*WQ213UB4G vs WQ213UX16G (kit) - is ONE stick of RAM (not a matched kit) and its 'kit version' is Quad Channel kit specifically designed for the X79 ; link http://www.supertalent.com/datasheets/WQ213UX16G.pdf

    After that it makes sense that those (2) "kits" (in one case 4 individual sticks) failed @ Rated, and I wasn't interested in researching the others. I've seen other more in-depth testing on the AMD FX-8150 indicating that overall there's a slight advantage for the DDR3-1866 kits on a most of the AMD FX processors. Though @ 4AM 'to me' I'll edit this post after a few cups of coffee.

    The 'ideal' AMD kits have JEDEC 'SPD' @ Rated 'cloned' (XMP) encoding which is optimized for AMD and sometimes slightly different so you're not 'stuck' as you put it @ DDR3-1333. Those are the better KITS to test on the AMD FX lines.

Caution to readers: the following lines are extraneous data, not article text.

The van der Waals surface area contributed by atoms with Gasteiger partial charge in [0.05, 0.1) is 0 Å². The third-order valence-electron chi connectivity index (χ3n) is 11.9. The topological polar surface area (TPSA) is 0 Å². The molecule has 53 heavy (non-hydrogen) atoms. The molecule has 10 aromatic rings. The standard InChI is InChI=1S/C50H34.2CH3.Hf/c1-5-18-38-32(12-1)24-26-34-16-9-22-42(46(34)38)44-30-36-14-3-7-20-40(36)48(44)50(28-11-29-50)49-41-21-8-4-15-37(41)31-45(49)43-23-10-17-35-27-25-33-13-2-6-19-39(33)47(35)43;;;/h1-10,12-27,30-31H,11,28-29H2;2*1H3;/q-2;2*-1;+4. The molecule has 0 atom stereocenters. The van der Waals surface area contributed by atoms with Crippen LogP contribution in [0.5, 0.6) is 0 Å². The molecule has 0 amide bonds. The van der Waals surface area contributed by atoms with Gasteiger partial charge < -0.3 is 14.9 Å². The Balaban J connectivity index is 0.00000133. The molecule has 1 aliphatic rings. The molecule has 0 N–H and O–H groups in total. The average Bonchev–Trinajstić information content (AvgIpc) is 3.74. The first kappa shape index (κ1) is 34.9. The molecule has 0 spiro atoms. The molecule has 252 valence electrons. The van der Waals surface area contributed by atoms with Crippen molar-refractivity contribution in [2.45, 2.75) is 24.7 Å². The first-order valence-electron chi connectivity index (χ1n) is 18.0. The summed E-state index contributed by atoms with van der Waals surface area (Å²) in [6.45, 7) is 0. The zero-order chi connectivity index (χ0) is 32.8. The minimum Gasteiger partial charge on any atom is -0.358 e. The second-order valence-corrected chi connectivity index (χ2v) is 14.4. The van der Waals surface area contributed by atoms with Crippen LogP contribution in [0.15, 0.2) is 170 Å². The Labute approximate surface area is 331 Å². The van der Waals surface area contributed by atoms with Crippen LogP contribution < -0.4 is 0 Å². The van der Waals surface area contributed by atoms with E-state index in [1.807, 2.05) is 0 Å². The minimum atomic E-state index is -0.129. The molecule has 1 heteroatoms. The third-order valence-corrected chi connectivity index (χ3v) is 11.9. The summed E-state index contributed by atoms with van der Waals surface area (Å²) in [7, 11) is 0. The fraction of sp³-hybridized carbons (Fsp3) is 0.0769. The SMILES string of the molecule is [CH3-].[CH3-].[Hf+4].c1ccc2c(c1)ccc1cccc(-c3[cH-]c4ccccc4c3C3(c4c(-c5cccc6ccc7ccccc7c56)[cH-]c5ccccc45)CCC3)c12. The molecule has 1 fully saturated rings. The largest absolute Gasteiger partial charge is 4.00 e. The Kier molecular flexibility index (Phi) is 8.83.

Reply
  • SteelCity1981
    Ram sppeds on a Bulldozer CPU means little and this just proves that so it doesn't matter if you are using DDR3 1600 ram or buying high performance RAM that can overclock to DDR3 2800 your not really seeing hardly any improvement with Bulldozer by doing so.
    Reply
  • bartholomew
    Good article, very informative!
    Thanks :)
    Reply
  • RAM speed also has a HUGE impact in controlled cache environments:
    http://thessdreview.com/our-reviews/romex-fancycache-review-ssd-performance-at-13gbs-and-765000-iops-in-60-seconds-flat/

    Even the best SSDs can barely muster 100,000 IOPs, yet even slow RAM can easily exceed 700,000 IOPs.
    Bandwidth, throughput, and latency are equally insane. RAM puts SSDs to shame exponentially more than SSDs put hard drives to shame. Contrary to what many "enthusiasts" believe, RAM timings are virtually irrelevant. Frequency is by far, much more important.
    Reply